X Sue Grafton

 

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X  Sue Grafton

Before I go any further I have to admit I have not read all of the other books in this series, and those I did read were very early in the series.

That may be the reason this book failed to grip me. It was an easy read but I found myself drifting away from some sections as the story was overtaken by the descriptions of people and places that didn’t seem to add anything to the plot line.

I gather from reading other reviews that there are some regular readers that are beginning to think that the author is running out of ideas. I can’t agree with that I found the story itself to be good and original, which is quite a feat these days.

The request by a rich woman to find her ex-con son, that she gave up at birth, was never going to be what it seemed when Kinsey Millhone is first retained.

The request from the widow of a fellow PI, and friend, to help with her tax returns, is also a clever ploy to open up a story line, which sees Millhone plunged into danger as she opens her own investigation into a mysterious man that the dead PI left coded notes about.

There are gentle subplots which I did not get, but judging by other reviews are continuations of similar threads in previous books from the series.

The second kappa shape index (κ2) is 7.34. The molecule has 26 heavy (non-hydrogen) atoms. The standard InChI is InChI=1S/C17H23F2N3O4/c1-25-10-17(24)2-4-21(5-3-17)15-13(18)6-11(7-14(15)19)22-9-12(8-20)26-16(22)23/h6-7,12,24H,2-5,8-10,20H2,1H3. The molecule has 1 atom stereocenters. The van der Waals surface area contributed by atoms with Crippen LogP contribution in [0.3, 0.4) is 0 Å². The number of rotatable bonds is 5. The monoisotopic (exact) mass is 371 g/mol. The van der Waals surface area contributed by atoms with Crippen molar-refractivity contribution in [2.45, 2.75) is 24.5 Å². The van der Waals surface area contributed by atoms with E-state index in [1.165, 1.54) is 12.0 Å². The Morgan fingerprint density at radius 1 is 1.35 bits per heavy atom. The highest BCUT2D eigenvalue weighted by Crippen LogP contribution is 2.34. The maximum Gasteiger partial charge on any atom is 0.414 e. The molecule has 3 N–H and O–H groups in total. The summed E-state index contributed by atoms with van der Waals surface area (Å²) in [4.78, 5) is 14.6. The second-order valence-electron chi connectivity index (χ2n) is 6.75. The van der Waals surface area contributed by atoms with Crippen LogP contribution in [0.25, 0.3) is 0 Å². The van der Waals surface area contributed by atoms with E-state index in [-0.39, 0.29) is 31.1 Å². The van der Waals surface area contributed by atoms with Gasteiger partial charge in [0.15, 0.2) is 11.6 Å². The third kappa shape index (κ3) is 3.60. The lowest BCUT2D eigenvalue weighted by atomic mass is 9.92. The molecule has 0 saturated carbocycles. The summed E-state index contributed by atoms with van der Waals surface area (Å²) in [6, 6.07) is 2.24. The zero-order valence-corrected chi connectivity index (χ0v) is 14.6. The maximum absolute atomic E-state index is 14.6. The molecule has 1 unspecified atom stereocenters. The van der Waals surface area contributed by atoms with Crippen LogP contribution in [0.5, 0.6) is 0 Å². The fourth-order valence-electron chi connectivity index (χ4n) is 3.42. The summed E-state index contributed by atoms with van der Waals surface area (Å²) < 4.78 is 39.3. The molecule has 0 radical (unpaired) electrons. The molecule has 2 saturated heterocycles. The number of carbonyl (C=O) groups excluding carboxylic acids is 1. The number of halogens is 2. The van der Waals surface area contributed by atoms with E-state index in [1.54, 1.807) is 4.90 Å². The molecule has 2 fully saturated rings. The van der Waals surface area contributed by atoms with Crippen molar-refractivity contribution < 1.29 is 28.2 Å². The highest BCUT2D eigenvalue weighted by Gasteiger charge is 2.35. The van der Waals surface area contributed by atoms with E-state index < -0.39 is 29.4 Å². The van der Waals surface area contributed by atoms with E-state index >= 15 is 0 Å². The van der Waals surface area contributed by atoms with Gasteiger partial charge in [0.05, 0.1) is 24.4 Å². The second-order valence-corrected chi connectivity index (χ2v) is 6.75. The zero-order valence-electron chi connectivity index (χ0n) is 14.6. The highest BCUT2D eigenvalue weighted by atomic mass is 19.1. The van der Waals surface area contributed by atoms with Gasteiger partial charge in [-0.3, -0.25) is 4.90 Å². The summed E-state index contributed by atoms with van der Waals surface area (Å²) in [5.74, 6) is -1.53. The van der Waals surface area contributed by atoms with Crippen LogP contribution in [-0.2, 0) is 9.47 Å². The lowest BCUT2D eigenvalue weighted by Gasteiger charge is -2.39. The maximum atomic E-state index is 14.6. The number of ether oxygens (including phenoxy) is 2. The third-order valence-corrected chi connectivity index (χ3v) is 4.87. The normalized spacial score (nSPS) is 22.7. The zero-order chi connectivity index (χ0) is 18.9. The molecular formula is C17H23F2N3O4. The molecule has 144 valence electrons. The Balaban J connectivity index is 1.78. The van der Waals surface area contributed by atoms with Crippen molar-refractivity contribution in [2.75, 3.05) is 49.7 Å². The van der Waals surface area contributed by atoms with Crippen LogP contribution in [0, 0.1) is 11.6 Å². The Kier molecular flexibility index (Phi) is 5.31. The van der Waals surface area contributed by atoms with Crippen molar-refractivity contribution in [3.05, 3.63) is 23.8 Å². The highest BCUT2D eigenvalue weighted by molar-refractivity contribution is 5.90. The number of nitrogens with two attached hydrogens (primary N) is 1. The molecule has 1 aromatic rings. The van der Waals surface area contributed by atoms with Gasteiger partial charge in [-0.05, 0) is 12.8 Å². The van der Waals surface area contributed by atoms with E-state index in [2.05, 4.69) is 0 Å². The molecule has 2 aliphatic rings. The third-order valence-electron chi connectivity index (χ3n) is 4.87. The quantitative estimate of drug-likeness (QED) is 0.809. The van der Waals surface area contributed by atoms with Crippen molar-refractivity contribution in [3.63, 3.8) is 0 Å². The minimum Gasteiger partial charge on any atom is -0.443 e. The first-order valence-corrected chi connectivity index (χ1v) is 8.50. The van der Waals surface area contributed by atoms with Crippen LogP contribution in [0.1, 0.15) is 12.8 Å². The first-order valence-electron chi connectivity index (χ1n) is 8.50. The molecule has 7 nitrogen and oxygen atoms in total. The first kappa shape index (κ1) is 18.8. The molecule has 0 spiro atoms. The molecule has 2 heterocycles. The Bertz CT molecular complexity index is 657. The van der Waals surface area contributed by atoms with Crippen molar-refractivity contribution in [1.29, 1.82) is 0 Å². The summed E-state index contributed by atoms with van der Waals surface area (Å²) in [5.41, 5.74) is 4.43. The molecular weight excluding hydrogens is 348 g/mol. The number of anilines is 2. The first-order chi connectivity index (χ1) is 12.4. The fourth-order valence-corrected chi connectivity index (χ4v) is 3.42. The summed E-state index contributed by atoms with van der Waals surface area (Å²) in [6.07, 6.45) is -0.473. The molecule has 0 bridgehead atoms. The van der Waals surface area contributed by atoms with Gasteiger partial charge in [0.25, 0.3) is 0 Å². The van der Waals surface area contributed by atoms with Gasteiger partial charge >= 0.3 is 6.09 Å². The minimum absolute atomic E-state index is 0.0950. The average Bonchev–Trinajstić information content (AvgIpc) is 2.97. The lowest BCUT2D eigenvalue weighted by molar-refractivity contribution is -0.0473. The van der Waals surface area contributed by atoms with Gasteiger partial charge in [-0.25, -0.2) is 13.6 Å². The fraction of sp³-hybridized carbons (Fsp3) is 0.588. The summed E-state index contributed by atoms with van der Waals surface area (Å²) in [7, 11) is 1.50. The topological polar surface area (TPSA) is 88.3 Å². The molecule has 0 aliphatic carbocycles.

This is a short review because, to be honest, I can’t think of much to say about the book.

Will it make me rush to catch up on the series? No

Will it make me want to read the next book? No

Is it a bad book? No, I just think you need to be a Sue Grafton fan to appreciate it.

Baby Doll Hollie Overton

 

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Fast paced from beginning to end, this story starts where most finish and rushes towards the end at a cracking pace.

The story starts with Lily escaping from a basement she has been held captive in for ten years. During that time, she has been physically and mentally abused by the man that took her.

Whilst in captivity Lily has had a child Sky, and when she escapes Sky is released into a world she’s never seen.

Once she has gained her freedom Lily is reunited with her twin sister Abby, and her mother Eve.